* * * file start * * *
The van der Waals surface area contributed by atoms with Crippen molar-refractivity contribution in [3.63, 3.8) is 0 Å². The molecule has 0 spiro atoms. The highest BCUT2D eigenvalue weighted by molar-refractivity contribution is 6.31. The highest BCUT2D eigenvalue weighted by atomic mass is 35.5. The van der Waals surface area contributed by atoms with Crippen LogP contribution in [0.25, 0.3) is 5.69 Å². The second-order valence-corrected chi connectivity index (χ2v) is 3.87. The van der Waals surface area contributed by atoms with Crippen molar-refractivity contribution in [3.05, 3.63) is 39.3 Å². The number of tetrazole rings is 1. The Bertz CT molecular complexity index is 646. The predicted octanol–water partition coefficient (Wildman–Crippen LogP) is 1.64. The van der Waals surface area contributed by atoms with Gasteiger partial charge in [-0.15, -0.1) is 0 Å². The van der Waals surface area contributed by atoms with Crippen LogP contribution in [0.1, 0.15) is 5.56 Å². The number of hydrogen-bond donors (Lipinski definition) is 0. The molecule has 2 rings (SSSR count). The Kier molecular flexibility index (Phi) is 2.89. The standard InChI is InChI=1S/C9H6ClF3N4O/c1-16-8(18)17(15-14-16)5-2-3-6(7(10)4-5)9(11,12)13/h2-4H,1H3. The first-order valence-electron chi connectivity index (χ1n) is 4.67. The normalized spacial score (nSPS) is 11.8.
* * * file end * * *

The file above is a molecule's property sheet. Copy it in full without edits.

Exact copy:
The van der Waals surface area contributed by atoms with Crippen molar-refractivity contribution in [3.63, 3.8) is 0 Å². The molecule has 0 spiro atoms. The highest BCUT2D eigenvalue weighted by molar-refractivity contribution is 6.31. The highest BCUT2D eigenvalue weighted by atomic mass is 35.5. The van der Waals surface area contributed by atoms with Crippen LogP contribution in [0.25, 0.3) is 5.69 Å². The second-order valence-corrected chi connectivity index (χ2v) is 3.87. The van der Waals surface area contributed by atoms with Crippen molar-refractivity contribution in [3.05, 3.63) is 39.3 Å². The number of tetrazole rings is 1. The Bertz CT molecular complexity index is 646. The predicted octanol–water partition coefficient (Wildman–Crippen LogP) is 1.64. The van der Waals surface area contributed by atoms with Gasteiger partial charge in [-0.15, -0.1) is 0 Å². The van der Waals surface area contributed by atoms with Crippen LogP contribution in [0.1, 0.15) is 5.56 Å². The number of hydrogen-bond donors (Lipinski definition) is 0. The molecule has 2 rings (SSSR count). The Kier molecular flexibility index (Phi) is 2.89. The standard InChI is InChI=1S/C9H6ClF3N4O/c1-16-8(18)17(15-14-16)5-2-3-6(7(10)4-5)9(11,12)13/h2-4H,1H3. The first-order valence-electron chi connectivity index (χ1n) is 4.67. The normalized spacial score (nSPS) is 11.8.